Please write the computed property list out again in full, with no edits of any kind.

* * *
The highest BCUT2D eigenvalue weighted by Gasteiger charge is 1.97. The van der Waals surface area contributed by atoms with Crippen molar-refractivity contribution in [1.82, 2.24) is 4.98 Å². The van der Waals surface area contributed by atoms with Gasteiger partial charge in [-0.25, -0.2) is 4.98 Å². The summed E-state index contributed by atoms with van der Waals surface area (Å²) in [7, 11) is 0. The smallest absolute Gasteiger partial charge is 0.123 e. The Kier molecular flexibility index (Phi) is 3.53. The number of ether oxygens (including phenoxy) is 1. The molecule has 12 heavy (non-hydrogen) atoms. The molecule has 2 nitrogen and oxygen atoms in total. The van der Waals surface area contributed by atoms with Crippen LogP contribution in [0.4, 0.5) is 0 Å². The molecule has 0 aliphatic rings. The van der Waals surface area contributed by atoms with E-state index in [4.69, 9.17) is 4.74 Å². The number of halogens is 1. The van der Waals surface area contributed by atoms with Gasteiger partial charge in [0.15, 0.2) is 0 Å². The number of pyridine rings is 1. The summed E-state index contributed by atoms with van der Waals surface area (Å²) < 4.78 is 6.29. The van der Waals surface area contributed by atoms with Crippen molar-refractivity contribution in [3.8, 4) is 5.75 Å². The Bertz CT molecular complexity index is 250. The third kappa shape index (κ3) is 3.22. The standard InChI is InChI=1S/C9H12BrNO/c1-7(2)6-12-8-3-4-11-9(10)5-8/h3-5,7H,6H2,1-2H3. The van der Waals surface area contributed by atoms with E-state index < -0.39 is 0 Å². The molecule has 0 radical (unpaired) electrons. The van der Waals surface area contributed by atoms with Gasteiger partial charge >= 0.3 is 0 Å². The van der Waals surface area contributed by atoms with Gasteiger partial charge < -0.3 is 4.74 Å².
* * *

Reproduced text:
The highest BCUT2D eigenvalue weighted by Gasteiger charge is 1.97. The van der Waals surface area contributed by atoms with Crippen molar-refractivity contribution in [1.82, 2.24) is 4.98 Å². The van der Waals surface area contributed by atoms with Gasteiger partial charge in [-0.25, -0.2) is 4.98 Å². The summed E-state index contributed by atoms with van der Waals surface area (Å²) in [7, 11) is 0. The smallest absolute Gasteiger partial charge is 0.123 e. The Kier molecular flexibility index (Phi) is 3.53. The number of ether oxygens (including phenoxy) is 1. The molecule has 12 heavy (non-hydrogen) atoms. The molecule has 2 nitrogen and oxygen atoms in total. The van der Waals surface area contributed by atoms with Crippen LogP contribution in [0.4, 0.5) is 0 Å². The molecule has 0 aliphatic rings. The van der Waals surface area contributed by atoms with E-state index in [4.69, 9.17) is 4.74 Å². The number of halogens is 1. The van der Waals surface area contributed by atoms with Gasteiger partial charge in [0.15, 0.2) is 0 Å². The number of pyridine rings is 1. The summed E-state index contributed by atoms with van der Waals surface area (Å²) < 4.78 is 6.29. The van der Waals surface area contributed by atoms with Crippen molar-refractivity contribution in [3.8, 4) is 5.75 Å². The Bertz CT molecular complexity index is 250. The third kappa shape index (κ3) is 3.22. The standard InChI is InChI=1S/C9H12BrNO/c1-7(2)6-12-8-3-4-11-9(10)5-8/h3-5,7H,6H2,1-2H3. The van der Waals surface area contributed by atoms with E-state index < -0.39 is 0 Å². The molecule has 0 radical (unpaired) electrons. The van der Waals surface area contributed by atoms with Gasteiger partial charge >= 0.3 is 0 Å². The van der Waals surface area contributed by atoms with Gasteiger partial charge < -0.3 is 4.74 Å².